next up previous
Next: Metatheory in a broader Up: Metatheory Previous: Metatheory

Metatheory in the standard sense

The first interesting metatheoretical result that students of LAI are likely to assimilate is that which implies that tex2html_wrap_inline773 tex2html_wrap_inline775 has the properties of both soundness and completeness.Let tex2html_wrap_inline797 be a set of first-order formulas, and tex2html_wrap_inline793 an arbitrary formula of this type. Then soundness consists in

displaymath1469

whereas completeness is

displaymath1471

For an excellent Henkin-style proof of completeness, see Ebbinghaus et al. 1984 (the original proof is due to Gödel). The soundness and completeness of the propositional calculus ( tex2html_wrap_inline773 tex2html_wrap_inline861 , above) can be expressed by the two equations just given, as long as tex2html_wrap_inline1099 is understood to lack rules of inference for the quantifiers and tex2html_wrap_inline857 is understood in the ``truth-table'' sense. The next significant metatheoretical result usually presented concerns decidability: First-order logic is not decidable; i.e., there is no algorithm for determining whether or not a first-order formula is valid and, hence, no algorithm for determining whether or not a given set tex2html_wrap_inline797 of first-order formulas can deductively produce a given formula tex2html_wrap_inline791 . (The propositional calculus, on the other hand, is decidable: There is an algorithm (which can simply construct a truth-table) that can tell if a wff of tex2html_wrap_inline773 tex2html_wrap_inline861 is true on all truth-value assignments.)

There are many results along these lines in the volumes under review. Our favorite cluster of such results concerns the decidability of the linear-time temporal logic we considered above. The decision procedure for this logic is a fascinating one that views formulas in the logic as infinitely long strings and then proceeds to classify such strings with help from a variant on finite-state automata - Büchi automata - which ``accept'' them.One of us (Selmer) has had much success teaching temporal logic with help from Büchi automata (a number of examples of such automata reside on his web site, under the course Symbolic Logic). Students generally find the decision procedure interesting; here are some of the details: An infinite word on an alphabet tex2html_wrap_inline1489 is a function from the set of natural numbers N to tex2html_wrap_inline1489 . For example, the function

displaymath1493

is the infinite word wherein a and b alternate forever. To represent sets of infinite words, we extend regular expressions (with which many readers will be familiar) by way of the infinite repetition operator tex2html_wrap_inline1499 . So for example the expression tex2html_wrap_inline1501 represents the set of words containing only the infinite word w(n) seen above.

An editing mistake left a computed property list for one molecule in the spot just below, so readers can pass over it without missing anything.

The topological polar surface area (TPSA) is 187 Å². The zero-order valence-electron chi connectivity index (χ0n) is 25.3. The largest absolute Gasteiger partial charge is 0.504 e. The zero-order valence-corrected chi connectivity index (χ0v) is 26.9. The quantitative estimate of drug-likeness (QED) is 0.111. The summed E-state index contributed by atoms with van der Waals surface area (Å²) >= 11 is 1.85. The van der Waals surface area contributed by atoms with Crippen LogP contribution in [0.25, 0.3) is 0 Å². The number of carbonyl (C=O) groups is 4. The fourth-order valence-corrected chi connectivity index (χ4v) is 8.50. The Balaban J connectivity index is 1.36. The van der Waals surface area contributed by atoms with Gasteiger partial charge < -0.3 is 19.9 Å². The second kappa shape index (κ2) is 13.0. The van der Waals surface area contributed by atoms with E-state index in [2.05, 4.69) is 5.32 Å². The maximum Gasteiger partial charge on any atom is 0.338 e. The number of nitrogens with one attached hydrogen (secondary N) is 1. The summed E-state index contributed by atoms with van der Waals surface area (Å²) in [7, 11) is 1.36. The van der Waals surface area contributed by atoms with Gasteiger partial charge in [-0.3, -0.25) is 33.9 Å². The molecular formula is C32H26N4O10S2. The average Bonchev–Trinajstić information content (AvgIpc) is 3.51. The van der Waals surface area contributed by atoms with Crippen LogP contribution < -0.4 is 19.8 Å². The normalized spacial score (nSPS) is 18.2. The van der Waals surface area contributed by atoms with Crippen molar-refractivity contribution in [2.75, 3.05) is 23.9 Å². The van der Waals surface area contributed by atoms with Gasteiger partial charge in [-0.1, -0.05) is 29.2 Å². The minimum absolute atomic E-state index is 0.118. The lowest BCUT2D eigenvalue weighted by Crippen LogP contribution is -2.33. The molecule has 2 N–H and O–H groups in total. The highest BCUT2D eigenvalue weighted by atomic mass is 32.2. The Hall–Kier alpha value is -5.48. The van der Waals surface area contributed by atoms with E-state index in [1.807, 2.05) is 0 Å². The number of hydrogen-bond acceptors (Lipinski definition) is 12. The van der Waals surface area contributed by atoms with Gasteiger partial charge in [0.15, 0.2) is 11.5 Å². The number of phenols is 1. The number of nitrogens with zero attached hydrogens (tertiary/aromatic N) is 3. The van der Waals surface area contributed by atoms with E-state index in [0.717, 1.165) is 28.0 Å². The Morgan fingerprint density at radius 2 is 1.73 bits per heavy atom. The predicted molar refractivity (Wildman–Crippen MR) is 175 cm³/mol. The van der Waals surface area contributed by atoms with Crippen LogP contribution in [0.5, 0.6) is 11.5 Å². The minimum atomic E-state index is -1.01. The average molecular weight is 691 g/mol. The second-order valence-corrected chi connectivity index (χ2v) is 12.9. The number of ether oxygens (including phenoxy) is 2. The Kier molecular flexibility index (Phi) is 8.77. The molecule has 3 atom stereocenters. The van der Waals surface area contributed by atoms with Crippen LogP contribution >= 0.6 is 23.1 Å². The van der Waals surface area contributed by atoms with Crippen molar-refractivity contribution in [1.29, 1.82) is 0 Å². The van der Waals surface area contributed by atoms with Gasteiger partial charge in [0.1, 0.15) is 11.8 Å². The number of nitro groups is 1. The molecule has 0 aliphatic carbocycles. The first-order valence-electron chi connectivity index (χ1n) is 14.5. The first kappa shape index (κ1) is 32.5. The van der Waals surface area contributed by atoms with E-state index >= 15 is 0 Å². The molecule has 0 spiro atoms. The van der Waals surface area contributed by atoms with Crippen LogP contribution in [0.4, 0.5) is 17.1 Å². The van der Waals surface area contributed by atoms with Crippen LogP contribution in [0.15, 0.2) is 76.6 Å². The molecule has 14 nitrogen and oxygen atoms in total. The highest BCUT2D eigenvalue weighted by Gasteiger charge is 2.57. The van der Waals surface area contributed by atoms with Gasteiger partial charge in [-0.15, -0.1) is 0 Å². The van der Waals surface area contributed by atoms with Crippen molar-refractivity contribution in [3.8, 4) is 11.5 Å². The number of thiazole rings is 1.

Büchi automata, whose ``architectural'' elements are simply those of finite state automata (FSAs), can be used to define sets of infinite words, as follows. The first concept needed for such a definition is that of an execution of an FSA tex2html_wrap_inline967 on an infinite word tex2html_wrap_inline1507 , which is an infinite sequence

displaymath1509

such that

  1. the first state of an execution, tex2html_wrap_inline1511 , is an initial state;
  2. each state of the sequence tex2html_wrap_inline1513 is obtained from the previous one in accordance with the transition function of the FSA tex2html_wrap_inline967 .

We now say that

Figure 1 shows a Büchi automaton for a certain language (specified in the caption).

  figure264
Figure: Büchi automaton accepting tex2html_wrap_inline765 .

The key idea in moving from formulas of linear time temporal logic to their corresponding Büchi automata is that such formulas can be viewed as true on certain infinite histories. For example, the formula tex2html_wrap_inline767 , recall, is true of every history in which p is eventually true; so the Büchi automaton is the one seen in Figure 2. In this flow graph, acceptance happens only if the accept state (the double circle) is ``hit'' infinitely many times. But that cannot be accomplished unless p is hit at least once; i.e., acceptance happens only if p is eventually hit, and then history moves on forever, with the question of whether p remains true or becomes true again left as an open question. The algorithm for deciding whether or not a formula from linear-time temporal logic is satisfiable first generates from a formula tex2html_wrap_inline791 the Büchi automaton tex2html_wrap_inline1545 corresponding to this formula, and then checks to see if there are strings accepted by tex2html_wrap_inline1545 . If so, then tex2html_wrap_inline791 is satisfiable; if not, tex2html_wrap_inline791 is not satisfiable.Complexity-theoretic results should be included under the ``normal sense'' of metatheory. An interesting paper in this area is ``Hard Problems for Simple Default Logics'', by Henry Kautz and Bart Selman (in Brachman et al.), which shows that some aspects of default reasoning are suprisingly complex and some suprisingly easy.

  figure272
Figure: Büchi automaton for tex2html_wrap_inline767 .


next up previous
Next: Metatheory in a broader Up: Metatheory Previous: Metatheory

Selmer Bringsjord
Mon Nov 17 14:57:06 EST 1997